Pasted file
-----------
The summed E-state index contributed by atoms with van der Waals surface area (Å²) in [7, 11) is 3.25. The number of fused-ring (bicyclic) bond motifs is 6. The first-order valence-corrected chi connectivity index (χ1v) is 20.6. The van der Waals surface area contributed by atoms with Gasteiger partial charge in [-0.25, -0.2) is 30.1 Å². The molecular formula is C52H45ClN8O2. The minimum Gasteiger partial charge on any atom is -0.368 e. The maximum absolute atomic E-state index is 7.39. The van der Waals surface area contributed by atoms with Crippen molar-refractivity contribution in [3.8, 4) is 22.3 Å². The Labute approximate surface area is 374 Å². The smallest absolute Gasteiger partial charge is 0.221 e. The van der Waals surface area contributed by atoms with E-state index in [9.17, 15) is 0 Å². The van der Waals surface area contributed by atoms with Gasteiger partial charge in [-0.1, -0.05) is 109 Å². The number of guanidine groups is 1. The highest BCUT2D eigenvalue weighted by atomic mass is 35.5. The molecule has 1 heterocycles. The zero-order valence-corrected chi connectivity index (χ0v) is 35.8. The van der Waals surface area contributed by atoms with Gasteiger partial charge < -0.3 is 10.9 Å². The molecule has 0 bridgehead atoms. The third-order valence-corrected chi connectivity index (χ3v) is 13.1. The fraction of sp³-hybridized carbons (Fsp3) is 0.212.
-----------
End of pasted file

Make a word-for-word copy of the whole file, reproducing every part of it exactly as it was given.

The summed E-state index contributed by atoms with van der Waals surface area (Å²) in [7, 11) is 3.25. The number of fused-ring (bicyclic) bond motifs is 6. The first-order valence-corrected chi connectivity index (χ1v) is 20.6. The van der Waals surface area contributed by atoms with Gasteiger partial charge in [-0.25, -0.2) is 30.1 Å². The molecular formula is C52H45ClN8O2. The minimum Gasteiger partial charge on any atom is -0.368 e. The maximum absolute atomic E-state index is 7.39. The van der Waals surface area contributed by atoms with Crippen molar-refractivity contribution in [3.8, 4) is 22.3 Å². The Labute approximate surface area is 374 Å². The smallest absolute Gasteiger partial charge is 0.221 e. The van der Waals surface area contributed by atoms with E-state index in [9.17, 15) is 0 Å². The van der Waals surface area contributed by atoms with Gasteiger partial charge in [-0.1, -0.05) is 109 Å². The number of guanidine groups is 1. The highest BCUT2D eigenvalue weighted by atomic mass is 35.5. The molecule has 1 heterocycles. The zero-order valence-corrected chi connectivity index (χ0v) is 35.8. The van der Waals surface area contributed by atoms with Gasteiger partial charge < -0.3 is 10.9 Å². The molecule has 0 bridgehead atoms. The third-order valence-corrected chi connectivity index (χ3v) is 13.1. The fraction of sp³-hybridized carbons (Fsp3) is 0.212.